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Children’s Best Interests: Parenting Plans Entail Prediction

Children’s Best Interests: Parenting Plans Entail Prediction

Parenting plans govern parents’ future conduct in relationship towards each other and towards their children.  These relationships comprise regular and holiday timesharing schedules, decision making about major events in a child’s life, and communications. Parents and judges necessarily look ahead to…

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Beneficiary Designations: Checklist for Collaborative Teams

Beneficiary Designations: Checklist for Collaborative Teams

This Beneficiary Designations Checklist for collaborative teams can help couples develop options for beneficiary designations after divorce. One spouse may want the other named as beneficiary of insurance policies, annuities, accounts or other assets. The couple may have good reasons…

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Collaborative Marital Agreements — Beneficiary Designations After Divorce

Collaborative Marital Agreements — Beneficiary Designations After Divorce

Florida law revokes on divorce beneficiary designations that “affect” an ex-spouse.  For more, read here, here and here. Therefore, to avoid automatic revocation of beneficiary designations on divorce, Collaborative Marital Settlement Agreements should address interests in: assets subject to beneficiary designations…

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Shared Parental Responsibility and Sole Parental Responsibility

Shared Parental Responsibility and Sole Parental Responsibility

Parents who “share parental responsibility” retain full parental rights and responsibilities for their child. This means both parents confer with each other to make decisions for their child. See Section 61.046(17), Florida Statutes. In sharing responsibility for decisions, parents generally must…

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Shared Parenting – Retained Consent to Mental Health Treatment

Shared Parenting – Retained Consent to Mental Health Treatment

Florida law treats consent to “mental health treatment” for a child differently from other major decisions. Specifically, when parents share responsibility, their parenting plans must provide each parent retains consent to the child’s mental health treatment. See Section 61.13(2)(b)3., Florida…

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Florida Law: Each Parent Retains Consent to Mental Health Treatment

Florida Law: Each Parent Retains Consent to Mental Health Treatment

In 2016, Florida law changed to mandate, in parenting plans designating shared parental responsibility, that either parent retains consent to their child’s mental health treatment. See Section 61.13(2)(b)3., Florida Statutes, amended by Laws of Florida 2016-241.  Analysis of the final…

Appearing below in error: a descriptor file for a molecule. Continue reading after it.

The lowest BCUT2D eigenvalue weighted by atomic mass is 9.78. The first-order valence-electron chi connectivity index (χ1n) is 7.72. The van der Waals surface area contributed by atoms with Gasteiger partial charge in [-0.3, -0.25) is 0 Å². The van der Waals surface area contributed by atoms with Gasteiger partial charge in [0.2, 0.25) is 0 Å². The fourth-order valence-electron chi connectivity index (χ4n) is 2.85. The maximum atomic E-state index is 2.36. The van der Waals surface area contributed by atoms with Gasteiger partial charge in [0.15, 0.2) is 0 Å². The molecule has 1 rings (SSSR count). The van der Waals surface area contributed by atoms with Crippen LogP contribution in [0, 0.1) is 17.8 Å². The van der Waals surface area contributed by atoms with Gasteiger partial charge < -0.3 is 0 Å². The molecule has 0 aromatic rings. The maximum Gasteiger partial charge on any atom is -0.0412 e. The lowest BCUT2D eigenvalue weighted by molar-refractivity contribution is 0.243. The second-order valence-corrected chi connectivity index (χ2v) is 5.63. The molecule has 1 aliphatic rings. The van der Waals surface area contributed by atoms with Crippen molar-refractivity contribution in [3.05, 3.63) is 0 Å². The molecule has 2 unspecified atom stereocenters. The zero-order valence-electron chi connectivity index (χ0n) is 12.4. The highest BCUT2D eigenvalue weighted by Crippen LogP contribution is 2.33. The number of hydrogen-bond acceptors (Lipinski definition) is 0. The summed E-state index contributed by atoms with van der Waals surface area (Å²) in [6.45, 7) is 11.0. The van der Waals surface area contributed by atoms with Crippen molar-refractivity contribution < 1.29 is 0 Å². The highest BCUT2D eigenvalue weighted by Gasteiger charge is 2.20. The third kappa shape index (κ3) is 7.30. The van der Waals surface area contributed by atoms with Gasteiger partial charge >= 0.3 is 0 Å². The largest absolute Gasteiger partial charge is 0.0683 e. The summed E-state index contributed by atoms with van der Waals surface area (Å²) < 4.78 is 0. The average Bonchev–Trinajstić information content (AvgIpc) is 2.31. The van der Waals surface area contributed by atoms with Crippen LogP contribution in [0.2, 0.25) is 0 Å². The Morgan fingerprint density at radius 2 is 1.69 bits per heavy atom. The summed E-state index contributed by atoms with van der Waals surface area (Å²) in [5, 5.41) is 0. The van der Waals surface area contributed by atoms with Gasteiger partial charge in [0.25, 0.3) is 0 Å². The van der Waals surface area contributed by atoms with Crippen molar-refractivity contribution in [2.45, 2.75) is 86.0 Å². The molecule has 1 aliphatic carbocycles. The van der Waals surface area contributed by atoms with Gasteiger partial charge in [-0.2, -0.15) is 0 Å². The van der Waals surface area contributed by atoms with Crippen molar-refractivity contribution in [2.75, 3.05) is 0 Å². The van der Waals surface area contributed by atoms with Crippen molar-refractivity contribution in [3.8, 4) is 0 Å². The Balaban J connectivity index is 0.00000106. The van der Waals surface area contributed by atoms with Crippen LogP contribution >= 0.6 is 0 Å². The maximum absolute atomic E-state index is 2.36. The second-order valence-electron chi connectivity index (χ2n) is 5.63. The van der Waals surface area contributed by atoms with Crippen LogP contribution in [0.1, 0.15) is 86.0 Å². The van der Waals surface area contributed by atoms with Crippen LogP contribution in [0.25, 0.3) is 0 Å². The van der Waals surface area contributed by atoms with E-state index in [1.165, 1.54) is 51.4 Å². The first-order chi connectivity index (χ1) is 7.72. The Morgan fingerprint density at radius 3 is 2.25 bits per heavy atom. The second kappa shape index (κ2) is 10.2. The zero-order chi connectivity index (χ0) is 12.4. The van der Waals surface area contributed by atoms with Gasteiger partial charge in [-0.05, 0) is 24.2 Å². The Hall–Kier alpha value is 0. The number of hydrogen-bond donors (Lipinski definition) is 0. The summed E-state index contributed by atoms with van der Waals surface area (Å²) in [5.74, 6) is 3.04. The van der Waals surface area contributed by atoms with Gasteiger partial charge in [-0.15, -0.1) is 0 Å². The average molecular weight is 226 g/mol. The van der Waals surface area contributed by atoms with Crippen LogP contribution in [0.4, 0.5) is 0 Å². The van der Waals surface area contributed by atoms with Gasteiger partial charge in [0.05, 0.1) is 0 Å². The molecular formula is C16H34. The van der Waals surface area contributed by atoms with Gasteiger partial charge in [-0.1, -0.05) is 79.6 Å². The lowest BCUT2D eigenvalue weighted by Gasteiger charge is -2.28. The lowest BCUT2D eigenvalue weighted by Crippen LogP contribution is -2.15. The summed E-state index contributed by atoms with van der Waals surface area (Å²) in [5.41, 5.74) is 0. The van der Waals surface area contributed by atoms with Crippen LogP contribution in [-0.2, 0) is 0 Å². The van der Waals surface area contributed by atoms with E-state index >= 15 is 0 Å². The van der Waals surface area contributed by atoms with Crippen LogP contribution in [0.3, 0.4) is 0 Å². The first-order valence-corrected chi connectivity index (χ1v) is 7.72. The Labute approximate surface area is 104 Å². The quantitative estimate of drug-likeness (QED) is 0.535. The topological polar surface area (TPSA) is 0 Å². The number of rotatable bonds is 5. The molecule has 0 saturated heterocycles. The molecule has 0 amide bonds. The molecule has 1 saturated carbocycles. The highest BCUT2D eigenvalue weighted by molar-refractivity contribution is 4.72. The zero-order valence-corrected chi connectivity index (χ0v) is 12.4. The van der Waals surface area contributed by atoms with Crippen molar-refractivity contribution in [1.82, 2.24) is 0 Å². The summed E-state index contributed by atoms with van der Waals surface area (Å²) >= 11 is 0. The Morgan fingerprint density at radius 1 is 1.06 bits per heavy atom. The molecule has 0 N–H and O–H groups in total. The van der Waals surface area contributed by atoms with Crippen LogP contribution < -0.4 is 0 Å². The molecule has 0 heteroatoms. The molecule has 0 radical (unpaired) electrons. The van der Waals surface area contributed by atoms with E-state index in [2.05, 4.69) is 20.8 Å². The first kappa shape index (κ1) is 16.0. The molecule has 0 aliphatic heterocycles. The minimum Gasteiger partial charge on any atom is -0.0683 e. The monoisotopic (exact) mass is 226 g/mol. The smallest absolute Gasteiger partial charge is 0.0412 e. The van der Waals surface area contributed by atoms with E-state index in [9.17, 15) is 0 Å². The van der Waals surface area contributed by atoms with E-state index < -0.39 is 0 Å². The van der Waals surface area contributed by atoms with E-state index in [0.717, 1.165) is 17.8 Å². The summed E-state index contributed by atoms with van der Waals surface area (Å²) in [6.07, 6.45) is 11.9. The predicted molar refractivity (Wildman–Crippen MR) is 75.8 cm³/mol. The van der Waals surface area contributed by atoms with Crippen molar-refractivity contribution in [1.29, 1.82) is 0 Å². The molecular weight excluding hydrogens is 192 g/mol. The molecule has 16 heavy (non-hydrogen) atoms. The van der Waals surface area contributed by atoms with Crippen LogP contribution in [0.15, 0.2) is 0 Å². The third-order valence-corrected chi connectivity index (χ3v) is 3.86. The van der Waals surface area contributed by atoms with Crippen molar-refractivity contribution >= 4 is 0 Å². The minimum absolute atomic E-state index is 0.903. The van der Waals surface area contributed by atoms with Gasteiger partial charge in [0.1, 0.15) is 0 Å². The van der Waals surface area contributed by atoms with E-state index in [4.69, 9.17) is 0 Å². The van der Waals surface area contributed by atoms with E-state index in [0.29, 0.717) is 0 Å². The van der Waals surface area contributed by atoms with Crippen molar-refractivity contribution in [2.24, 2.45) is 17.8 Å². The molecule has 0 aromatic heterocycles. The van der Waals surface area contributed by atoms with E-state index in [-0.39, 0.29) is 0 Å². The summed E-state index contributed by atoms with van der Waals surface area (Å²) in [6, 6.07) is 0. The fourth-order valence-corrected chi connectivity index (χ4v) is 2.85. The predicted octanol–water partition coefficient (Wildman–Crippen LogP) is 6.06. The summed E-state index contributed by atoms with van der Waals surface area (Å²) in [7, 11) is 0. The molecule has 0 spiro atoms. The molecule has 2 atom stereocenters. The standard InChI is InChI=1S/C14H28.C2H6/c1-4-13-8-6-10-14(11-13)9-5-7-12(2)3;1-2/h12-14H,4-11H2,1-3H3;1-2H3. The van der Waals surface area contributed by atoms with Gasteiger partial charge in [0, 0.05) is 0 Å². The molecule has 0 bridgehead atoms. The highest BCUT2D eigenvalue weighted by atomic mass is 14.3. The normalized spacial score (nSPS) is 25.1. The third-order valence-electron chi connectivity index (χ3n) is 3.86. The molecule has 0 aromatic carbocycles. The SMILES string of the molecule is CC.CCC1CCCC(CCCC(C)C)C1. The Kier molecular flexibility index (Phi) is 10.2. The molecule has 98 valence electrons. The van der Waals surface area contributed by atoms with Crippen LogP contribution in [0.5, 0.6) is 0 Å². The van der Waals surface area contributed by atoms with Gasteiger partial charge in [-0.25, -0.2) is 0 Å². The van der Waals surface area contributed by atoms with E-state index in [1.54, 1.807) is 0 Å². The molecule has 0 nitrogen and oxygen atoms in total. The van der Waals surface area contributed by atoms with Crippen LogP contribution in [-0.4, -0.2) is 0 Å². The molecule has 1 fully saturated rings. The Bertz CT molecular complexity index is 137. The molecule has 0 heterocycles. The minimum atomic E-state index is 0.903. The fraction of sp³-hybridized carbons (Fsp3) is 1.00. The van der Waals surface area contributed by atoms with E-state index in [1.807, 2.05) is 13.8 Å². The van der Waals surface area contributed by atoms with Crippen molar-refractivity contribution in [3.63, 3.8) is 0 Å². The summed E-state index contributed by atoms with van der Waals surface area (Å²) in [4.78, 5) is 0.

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Collaborative Process: Clarifying Intent About “Mental Health Treatment”

Collaborative Process: Clarifying Intent About “Mental Health Treatment”

Florida’s divorce and paternity statutes don’t define “mental health treatment.” When they’re sharing parental responsibility, each parent retains parental consent to mental health treatment. However, by clarifying and agreeing to the scope of “mental health treatment” for their child, parents…

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Example Language Using Definitions of “Mental Health Treatment”

Example Language Using Definitions of “Mental Health Treatment”

Parents in the Collaborative Process may consider using definitions of “mental health treatment.” This article give example language using definitions discussed here. For our Parenting Plan, “Mental Health Treatment” means these techniques, as defined in Florida Administrative Code, Rule 63N-1.0081:…

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Florida Mental Health Providers & Informed Consent

Florida Mental Health Providers & Informed Consent

Under Florida Law, mental health treatment providers, and their professions’ corresponding statutory informed consent requirements, include: Mental Health Provider Informed Consent References Psychiatrist licensed under Chapter 458 or 459, Florida Statutes Section 458.325(1), Florida Statutes provides, for electroconvulsive or psychosurgical…

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Florida Collaborative Law Process Act, §61.55 – 61.58, Florida Statutes

Florida Collaborative Law Process Act, §61.55 – 61.58, Florida Statutes

PART III, CHAPTER 61, FLORIDA STATUTES COLLABORATIVE LAW PROCESS ACT 61.55 Purpose. 61.56 Definitions. 61.57 Beginning, concluding, and terminating a collaborative law process. 61.58 Confidentiality of a collaborative law communication. 61.55 Purpose.—The purpose of this part is to create a uniform system of practice for…

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Collaborative Divorce: Dividing Retirement Accounts

Collaborative Divorce: Dividing Retirement Accounts

The Challenge: In collaborative divorce, dividing retirement accounts can be tricky.  Collaborative teams, usually with a neutral collaborative financial professional’s help, must often figure out premarital and marital components of retirement assets.  How might the collaborative team approach the challenge?…

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